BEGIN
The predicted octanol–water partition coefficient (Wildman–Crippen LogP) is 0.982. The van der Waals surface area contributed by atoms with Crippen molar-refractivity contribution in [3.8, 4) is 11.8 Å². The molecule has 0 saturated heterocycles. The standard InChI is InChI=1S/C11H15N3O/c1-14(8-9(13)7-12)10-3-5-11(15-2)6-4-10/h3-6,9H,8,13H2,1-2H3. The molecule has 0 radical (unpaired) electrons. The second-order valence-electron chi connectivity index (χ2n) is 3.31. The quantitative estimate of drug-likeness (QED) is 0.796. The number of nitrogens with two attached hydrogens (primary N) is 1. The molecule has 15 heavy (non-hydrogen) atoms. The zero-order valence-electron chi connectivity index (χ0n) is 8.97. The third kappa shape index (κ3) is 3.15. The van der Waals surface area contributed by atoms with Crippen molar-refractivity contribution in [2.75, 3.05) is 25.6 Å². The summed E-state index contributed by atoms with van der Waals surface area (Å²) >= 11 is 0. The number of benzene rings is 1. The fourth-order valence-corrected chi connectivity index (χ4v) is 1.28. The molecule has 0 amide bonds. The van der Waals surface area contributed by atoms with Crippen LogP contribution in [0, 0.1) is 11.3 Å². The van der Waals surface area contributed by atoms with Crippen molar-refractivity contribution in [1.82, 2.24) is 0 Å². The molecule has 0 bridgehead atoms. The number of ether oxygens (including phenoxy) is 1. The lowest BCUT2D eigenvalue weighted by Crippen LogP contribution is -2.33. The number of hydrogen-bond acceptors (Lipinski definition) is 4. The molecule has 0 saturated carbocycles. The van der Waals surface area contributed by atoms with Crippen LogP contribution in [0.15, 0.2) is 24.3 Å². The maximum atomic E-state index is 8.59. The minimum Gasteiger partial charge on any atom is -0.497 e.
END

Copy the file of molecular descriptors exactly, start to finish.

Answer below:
The predicted octanol–water partition coefficient (Wildman–Crippen LogP) is 0.982. The van der Waals surface area contributed by atoms with Crippen molar-refractivity contribution in [3.8, 4) is 11.8 Å². The molecule has 0 saturated heterocycles. The standard InChI is InChI=1S/C11H15N3O/c1-14(8-9(13)7-12)10-3-5-11(15-2)6-4-10/h3-6,9H,8,13H2,1-2H3. The molecule has 0 radical (unpaired) electrons. The second-order valence-electron chi connectivity index (χ2n) is 3.31. The quantitative estimate of drug-likeness (QED) is 0.796. The number of nitrogens with two attached hydrogens (primary N) is 1. The molecule has 15 heavy (non-hydrogen) atoms. The zero-order valence-electron chi connectivity index (χ0n) is 8.97. The third kappa shape index (κ3) is 3.15. The van der Waals surface area contributed by atoms with Crippen molar-refractivity contribution in [2.75, 3.05) is 25.6 Å². The summed E-state index contributed by atoms with van der Waals surface area (Å²) >= 11 is 0. The number of benzene rings is 1. The fourth-order valence-corrected chi connectivity index (χ4v) is 1.28. The molecule has 0 amide bonds. The van der Waals surface area contributed by atoms with Crippen LogP contribution in [0, 0.1) is 11.3 Å². The van der Waals surface area contributed by atoms with Crippen molar-refractivity contribution in [1.82, 2.24) is 0 Å². The molecule has 0 bridgehead atoms. The number of ether oxygens (including phenoxy) is 1. The lowest BCUT2D eigenvalue weighted by Crippen LogP contribution is -2.33. The number of hydrogen-bond acceptors (Lipinski definition) is 4. The molecule has 0 saturated carbocycles. The van der Waals surface area contributed by atoms with Crippen LogP contribution in [0.15, 0.2) is 24.3 Å². The maximum atomic E-state index is 8.59. The minimum Gasteiger partial charge on any atom is -0.497 e.